Each year, millions of people -- from elderly nursing home residents to hospitalized children to women who have just given birth -- are injured by falls in health care facilities and homes. The Joint Commission has launched a national campaign to help Americans reduce the risk of falling.

The new education campaign, which is part of The Joint Commission's award-winning Speak Up(TM) program, recognizes that falls are a serious problem. Statistics from the Centers for Disease Control and Prevention (CDC) show that falls are the second leading cause of injury-related deaths for people ages 65 and older, and are the most common cause of injuries and hospital admissions among the elderly. (Source: CDC, NCHS. Mortality Data Tapes. Hyattsville, MD: the Center, 1998.) Reducing injuries, disabilities and deaths from falls has even been included as part of the Healthy People 2010 program. The national Healthy People 2010 objectives from the U.S. Department of Health and Human Services identify the most significant preventable threats to health and establish national goals to reduce these threats.

"Falls can cause serious to life-threatening injuries; however, there are steps people can take at home or in a health care facility to reduce their risk of falling. We want people to be aware of these simple yet important precautions and avoid preventable injuries," says Mark R. Chassin, M.D., M.P.P., M.P.H., president, The Joint Commission.

The new Speak Up(TM) campaign offers tips and actions that will help people reduce the risk of falling, whether at home or in a medical facility. Among the topics are:

-- Taking care of your health - this includes exercise to improve strength and balance, staying hydrated, having an eye exam regularly and talking to your doctor about any side effects from medications that might cause drowsiness or confusion.

-- Taking extra precautions - simple actions such as turning on the lights when entering a room, keeping walkways clear, using handrails on stairs, and wearing proper shoes can make a difference.

-- Making small changes to your home - using motion sensors or timers for lights, placing nightlights in bedrooms and bathrooms, removing throw rugs, and applying non-slip decals on stairs and in bathtubs to reduce the risk of falls. Home care agencies, personal care and support agencies, or community programs may be available to help you accomplish these tasks if you are older or disabled.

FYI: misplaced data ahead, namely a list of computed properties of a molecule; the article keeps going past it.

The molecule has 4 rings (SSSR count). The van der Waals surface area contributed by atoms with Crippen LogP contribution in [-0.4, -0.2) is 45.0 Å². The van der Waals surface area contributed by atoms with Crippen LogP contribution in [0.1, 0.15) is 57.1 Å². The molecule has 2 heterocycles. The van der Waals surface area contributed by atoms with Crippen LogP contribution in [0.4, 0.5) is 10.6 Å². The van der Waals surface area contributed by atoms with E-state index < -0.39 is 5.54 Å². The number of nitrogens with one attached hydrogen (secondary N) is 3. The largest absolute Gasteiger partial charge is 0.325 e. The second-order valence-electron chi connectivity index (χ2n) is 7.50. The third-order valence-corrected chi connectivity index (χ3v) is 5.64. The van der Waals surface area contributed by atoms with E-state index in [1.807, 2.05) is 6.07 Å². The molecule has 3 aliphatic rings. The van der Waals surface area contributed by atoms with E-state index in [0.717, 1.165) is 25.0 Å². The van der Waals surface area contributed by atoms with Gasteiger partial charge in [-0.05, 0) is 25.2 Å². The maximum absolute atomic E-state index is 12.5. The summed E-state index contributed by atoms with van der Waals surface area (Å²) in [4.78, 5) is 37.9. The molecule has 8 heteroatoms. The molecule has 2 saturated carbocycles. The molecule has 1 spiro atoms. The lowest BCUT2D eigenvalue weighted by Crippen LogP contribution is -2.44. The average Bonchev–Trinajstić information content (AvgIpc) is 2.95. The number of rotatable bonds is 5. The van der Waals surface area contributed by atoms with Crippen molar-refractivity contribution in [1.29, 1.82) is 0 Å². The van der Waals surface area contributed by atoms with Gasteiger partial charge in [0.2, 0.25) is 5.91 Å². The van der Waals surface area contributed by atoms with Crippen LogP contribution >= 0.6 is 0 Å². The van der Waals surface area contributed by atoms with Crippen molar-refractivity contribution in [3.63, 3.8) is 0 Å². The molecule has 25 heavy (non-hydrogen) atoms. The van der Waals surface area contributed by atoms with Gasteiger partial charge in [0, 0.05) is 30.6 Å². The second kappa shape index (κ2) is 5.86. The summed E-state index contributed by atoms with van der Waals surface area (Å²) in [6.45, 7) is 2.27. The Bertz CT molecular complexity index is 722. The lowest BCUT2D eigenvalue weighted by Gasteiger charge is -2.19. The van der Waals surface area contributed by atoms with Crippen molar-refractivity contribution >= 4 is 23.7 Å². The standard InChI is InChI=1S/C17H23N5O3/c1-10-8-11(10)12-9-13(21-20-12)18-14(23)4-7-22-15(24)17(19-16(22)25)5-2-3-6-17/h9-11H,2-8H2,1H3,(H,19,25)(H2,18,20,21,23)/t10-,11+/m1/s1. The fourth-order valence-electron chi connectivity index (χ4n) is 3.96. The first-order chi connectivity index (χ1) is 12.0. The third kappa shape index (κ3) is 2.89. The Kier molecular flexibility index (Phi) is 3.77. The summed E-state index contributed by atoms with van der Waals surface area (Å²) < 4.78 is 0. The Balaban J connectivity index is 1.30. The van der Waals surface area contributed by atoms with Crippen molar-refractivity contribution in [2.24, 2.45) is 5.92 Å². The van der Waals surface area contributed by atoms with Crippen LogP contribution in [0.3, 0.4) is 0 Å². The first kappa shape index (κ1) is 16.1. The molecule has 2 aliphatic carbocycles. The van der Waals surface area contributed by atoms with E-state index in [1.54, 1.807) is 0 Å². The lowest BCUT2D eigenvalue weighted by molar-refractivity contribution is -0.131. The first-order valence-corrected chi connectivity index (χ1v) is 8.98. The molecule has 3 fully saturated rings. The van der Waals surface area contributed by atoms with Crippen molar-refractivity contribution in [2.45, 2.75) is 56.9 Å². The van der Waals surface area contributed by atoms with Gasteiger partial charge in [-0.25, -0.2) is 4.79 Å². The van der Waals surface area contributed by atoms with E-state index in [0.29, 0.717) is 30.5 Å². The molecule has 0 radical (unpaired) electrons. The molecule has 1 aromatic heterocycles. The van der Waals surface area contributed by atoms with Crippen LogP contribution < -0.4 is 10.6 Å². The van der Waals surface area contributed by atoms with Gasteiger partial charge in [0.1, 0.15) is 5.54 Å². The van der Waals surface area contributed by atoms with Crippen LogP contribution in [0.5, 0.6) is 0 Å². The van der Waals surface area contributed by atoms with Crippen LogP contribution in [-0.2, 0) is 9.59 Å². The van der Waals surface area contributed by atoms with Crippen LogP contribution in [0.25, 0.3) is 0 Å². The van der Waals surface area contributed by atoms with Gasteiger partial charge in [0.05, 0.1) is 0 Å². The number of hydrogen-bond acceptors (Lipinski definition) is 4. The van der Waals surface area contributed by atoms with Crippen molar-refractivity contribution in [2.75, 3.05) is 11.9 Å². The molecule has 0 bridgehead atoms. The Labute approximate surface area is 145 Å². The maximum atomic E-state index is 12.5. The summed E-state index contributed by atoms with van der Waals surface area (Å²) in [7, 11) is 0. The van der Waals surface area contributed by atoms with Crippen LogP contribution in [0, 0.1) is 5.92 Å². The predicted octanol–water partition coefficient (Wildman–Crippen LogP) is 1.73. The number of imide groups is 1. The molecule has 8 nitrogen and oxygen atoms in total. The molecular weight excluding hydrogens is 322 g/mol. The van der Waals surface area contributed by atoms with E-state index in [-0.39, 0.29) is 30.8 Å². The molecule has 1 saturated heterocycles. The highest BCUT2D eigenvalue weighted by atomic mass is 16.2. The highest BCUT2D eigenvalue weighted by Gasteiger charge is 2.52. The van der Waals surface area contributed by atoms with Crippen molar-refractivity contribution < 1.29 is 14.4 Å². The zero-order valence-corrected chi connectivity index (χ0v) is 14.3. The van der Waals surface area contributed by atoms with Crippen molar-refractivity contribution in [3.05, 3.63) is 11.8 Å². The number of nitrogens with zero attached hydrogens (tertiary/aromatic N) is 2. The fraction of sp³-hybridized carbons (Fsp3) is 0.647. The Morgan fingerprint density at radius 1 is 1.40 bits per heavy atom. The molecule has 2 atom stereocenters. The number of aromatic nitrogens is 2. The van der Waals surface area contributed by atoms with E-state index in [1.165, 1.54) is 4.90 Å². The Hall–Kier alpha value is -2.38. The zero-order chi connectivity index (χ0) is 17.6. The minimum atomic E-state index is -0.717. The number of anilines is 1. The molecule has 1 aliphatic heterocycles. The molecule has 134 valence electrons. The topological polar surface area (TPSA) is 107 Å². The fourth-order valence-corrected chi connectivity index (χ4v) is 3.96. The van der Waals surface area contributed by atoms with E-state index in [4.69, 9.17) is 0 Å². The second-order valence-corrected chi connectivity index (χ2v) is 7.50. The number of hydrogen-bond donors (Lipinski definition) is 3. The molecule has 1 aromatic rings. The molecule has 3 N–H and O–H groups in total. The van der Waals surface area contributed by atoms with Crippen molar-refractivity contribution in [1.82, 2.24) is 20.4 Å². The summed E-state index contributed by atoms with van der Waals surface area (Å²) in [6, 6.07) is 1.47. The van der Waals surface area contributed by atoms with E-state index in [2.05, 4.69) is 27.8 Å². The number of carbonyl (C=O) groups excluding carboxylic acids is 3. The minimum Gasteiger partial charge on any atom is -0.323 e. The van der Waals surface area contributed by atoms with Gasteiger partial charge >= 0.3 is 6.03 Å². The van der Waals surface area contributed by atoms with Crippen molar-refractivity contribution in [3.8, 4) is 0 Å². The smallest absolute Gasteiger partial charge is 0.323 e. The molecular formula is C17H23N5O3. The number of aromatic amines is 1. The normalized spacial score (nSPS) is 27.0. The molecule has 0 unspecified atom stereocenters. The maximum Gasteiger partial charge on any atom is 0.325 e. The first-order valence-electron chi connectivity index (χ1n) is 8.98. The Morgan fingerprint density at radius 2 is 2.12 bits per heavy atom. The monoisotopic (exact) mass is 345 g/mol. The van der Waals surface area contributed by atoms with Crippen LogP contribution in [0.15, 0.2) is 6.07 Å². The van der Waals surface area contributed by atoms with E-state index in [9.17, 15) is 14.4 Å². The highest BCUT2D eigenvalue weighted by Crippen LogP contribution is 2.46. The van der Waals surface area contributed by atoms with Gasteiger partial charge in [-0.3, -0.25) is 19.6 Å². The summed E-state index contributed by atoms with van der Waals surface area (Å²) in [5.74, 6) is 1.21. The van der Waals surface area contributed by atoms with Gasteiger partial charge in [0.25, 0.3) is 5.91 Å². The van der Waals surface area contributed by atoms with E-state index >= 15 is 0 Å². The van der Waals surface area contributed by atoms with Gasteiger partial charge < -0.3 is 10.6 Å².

-- Taking extra precautions in the hospital or nursing home, for example, people in health care facilities should use the call button to ask for help to get out of bed or go to the bathroom, wear non-slip socks, lower the height of the bed and bed rails, and tell the nurse or doctor if medicine is making you feel dizzy or sick.

The framework of the Speak Up(TM) program urges patients to:

-- Speak up if you have questions or concerns, and if you don't understand, ask again. It's your body and you have a right to know.

-- Pay attention to the care you are receiving. Make sure you're getting the right treatments by the right health care professionals. Don't assume anything.

-- Educate yourself about your diagnosis, the medical tests you are undergoing, and your treatment plan.

-- Ask a trusted family member or friend to be your advocate.

-- Know what medications you take and why you take them. Medication errors are the most common health care errors.

-- Use a hospital, clinic, surgery center, or other type of health care organization that has undergone a rigorous on-site evaluation against established state-of-the-art quality and safety standards, such as that provided by The Joint Commission.

-- Participate in all decisions about your treatment. You are the center of the health care team.

Speak Up(TM) brochures also are available on preventing errors in medical care for children, finding pain relief, understanding caregivers, understanding medical tests, recovering after leaving the hospital, preventing medication mistakes, preventing infections, preparing to become a living organ donor, avoiding wrong site surgery and preventing errors in care. Brochures can be found here. All of the Speak Up(TM) brochures are available in an easy-to-read format and in Spanish.

Founded in 1951, The Joint Commission seeks to continuously improve health care for the public, in collaboration with other stakeholders, by evaluating health care organizations and inspiring them to excel in providing safe and effective care of the highest quality and value. The Joint Commission evaluates and accredits more than 17,000 health care organizations and programs in the United States, including more than 9,500 hospitals and home care organizations, and more than 6,300 other health care organizations that provide long term care, behavioral health care, laboratory and ambulatory care services. In addition, The Joint Commission also provides certification of more than 1,000 disease-specific care programs, primary stroke centers, and health care staffing services. An independent, not-for-profit organization, The Joint Commission is the nation's oldest and largest standards-setting and accrediting body in health care. Learn more about The Joint Commission here.

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